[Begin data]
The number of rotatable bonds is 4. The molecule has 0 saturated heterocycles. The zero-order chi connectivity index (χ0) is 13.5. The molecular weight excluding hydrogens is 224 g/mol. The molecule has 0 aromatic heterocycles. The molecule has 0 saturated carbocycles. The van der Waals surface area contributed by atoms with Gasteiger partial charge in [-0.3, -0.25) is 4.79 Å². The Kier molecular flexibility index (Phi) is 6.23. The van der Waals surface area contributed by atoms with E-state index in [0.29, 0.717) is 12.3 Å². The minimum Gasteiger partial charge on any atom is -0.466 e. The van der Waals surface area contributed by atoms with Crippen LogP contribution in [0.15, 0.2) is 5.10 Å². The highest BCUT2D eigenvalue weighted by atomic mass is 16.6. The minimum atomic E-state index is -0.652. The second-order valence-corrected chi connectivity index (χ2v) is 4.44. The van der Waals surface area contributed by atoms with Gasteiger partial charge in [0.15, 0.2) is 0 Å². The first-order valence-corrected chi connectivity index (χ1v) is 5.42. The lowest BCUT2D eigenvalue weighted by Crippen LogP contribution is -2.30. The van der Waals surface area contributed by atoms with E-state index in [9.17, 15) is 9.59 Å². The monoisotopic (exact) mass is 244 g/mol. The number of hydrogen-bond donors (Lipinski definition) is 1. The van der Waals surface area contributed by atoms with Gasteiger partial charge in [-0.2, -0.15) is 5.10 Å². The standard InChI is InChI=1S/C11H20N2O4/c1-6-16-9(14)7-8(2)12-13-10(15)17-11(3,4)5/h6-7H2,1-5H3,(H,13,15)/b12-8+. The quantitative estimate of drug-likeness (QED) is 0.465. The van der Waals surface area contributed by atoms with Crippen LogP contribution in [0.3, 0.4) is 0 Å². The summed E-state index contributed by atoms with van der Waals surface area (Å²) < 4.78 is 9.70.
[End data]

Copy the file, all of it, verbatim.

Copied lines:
The number of rotatable bonds is 4. The molecule has 0 saturated heterocycles. The zero-order chi connectivity index (χ0) is 13.5. The molecular weight excluding hydrogens is 224 g/mol. The molecule has 0 aromatic heterocycles. The molecule has 0 saturated carbocycles. The van der Waals surface area contributed by atoms with Gasteiger partial charge in [-0.3, -0.25) is 4.79 Å². The Kier molecular flexibility index (Phi) is 6.23. The van der Waals surface area contributed by atoms with E-state index in [0.29, 0.717) is 12.3 Å². The minimum Gasteiger partial charge on any atom is -0.466 e. The van der Waals surface area contributed by atoms with Crippen LogP contribution in [0.15, 0.2) is 5.10 Å². The highest BCUT2D eigenvalue weighted by atomic mass is 16.6. The minimum atomic E-state index is -0.652. The second-order valence-corrected chi connectivity index (χ2v) is 4.44. The van der Waals surface area contributed by atoms with Gasteiger partial charge in [0.15, 0.2) is 0 Å². The first-order valence-corrected chi connectivity index (χ1v) is 5.42. The lowest BCUT2D eigenvalue weighted by Crippen LogP contribution is -2.30. The van der Waals surface area contributed by atoms with E-state index in [9.17, 15) is 9.59 Å². The monoisotopic (exact) mass is 244 g/mol. The number of hydrogen-bond donors (Lipinski definition) is 1. The van der Waals surface area contributed by atoms with Gasteiger partial charge in [-0.2, -0.15) is 5.10 Å². The standard InChI is InChI=1S/C11H20N2O4/c1-6-16-9(14)7-8(2)12-13-10(15)17-11(3,4)5/h6-7H2,1-5H3,(H,13,15)/b12-8+. The quantitative estimate of drug-likeness (QED) is 0.465. The van der Waals surface area contributed by atoms with Crippen LogP contribution in [0.3, 0.4) is 0 Å². The summed E-state index contributed by atoms with van der Waals surface area (Å²) < 4.78 is 9.70.